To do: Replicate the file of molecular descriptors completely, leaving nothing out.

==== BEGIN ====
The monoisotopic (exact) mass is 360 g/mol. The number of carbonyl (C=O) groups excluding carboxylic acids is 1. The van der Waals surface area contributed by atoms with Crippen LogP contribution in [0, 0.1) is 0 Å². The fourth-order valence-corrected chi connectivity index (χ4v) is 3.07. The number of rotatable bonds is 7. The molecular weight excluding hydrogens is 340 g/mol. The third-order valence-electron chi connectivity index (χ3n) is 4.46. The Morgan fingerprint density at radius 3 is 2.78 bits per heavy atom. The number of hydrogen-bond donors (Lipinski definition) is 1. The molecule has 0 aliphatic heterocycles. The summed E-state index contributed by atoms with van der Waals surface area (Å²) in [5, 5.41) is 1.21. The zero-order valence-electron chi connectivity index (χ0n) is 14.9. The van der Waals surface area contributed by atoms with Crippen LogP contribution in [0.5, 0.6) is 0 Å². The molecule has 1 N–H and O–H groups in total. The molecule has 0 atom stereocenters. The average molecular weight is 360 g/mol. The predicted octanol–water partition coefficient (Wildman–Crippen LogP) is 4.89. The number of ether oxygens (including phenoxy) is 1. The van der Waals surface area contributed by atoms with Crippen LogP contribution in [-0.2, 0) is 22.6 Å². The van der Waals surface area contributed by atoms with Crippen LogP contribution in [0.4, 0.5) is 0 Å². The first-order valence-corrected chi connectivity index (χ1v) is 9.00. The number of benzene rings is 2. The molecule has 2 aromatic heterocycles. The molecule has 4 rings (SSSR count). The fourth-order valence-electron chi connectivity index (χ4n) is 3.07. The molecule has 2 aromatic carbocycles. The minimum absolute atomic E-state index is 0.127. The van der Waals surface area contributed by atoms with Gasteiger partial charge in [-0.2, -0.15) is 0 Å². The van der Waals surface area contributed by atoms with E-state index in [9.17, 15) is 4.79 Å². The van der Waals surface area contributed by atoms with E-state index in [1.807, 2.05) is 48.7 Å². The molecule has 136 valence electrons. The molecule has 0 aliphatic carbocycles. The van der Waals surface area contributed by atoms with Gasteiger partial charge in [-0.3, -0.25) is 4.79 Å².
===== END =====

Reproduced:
The monoisotopic (exact) mass is 360 g/mol. The number of carbonyl (C=O) groups excluding carboxylic acids is 1. The van der Waals surface area contributed by atoms with Crippen LogP contribution in [0, 0.1) is 0 Å². The fourth-order valence-corrected chi connectivity index (χ4v) is 3.07. The number of rotatable bonds is 7. The molecular weight excluding hydrogens is 340 g/mol. The third-order valence-electron chi connectivity index (χ3n) is 4.46. The Morgan fingerprint density at radius 3 is 2.78 bits per heavy atom. The number of hydrogen-bond donors (Lipinski definition) is 1. The molecule has 0 aliphatic heterocycles. The summed E-state index contributed by atoms with van der Waals surface area (Å²) in [5, 5.41) is 1.21. The zero-order valence-electron chi connectivity index (χ0n) is 14.9. The van der Waals surface area contributed by atoms with Crippen LogP contribution in [0.5, 0.6) is 0 Å². The molecule has 1 N–H and O–H groups in total. The molecule has 0 atom stereocenters. The average molecular weight is 360 g/mol. The predicted octanol–water partition coefficient (Wildman–Crippen LogP) is 4.89. The number of ether oxygens (including phenoxy) is 1. The van der Waals surface area contributed by atoms with Crippen LogP contribution in [-0.2, 0) is 22.6 Å². The van der Waals surface area contributed by atoms with Crippen LogP contribution in [0.4, 0.5) is 0 Å². The first-order valence-corrected chi connectivity index (χ1v) is 9.00. The number of benzene rings is 2. The molecule has 2 aromatic heterocycles. The molecule has 4 rings (SSSR count). The fourth-order valence-electron chi connectivity index (χ4n) is 3.07. The molecule has 2 aromatic carbocycles. The minimum absolute atomic E-state index is 0.127. The van der Waals surface area contributed by atoms with Gasteiger partial charge in [-0.2, -0.15) is 0 Å². The van der Waals surface area contributed by atoms with E-state index in [9.17, 15) is 4.79 Å². The van der Waals surface area contributed by atoms with E-state index in [1.807, 2.05) is 48.7 Å². The molecule has 136 valence electrons. The molecule has 0 aliphatic carbocycles. The van der Waals surface area contributed by atoms with Gasteiger partial charge in [-0.3, -0.25) is 4.79 Å².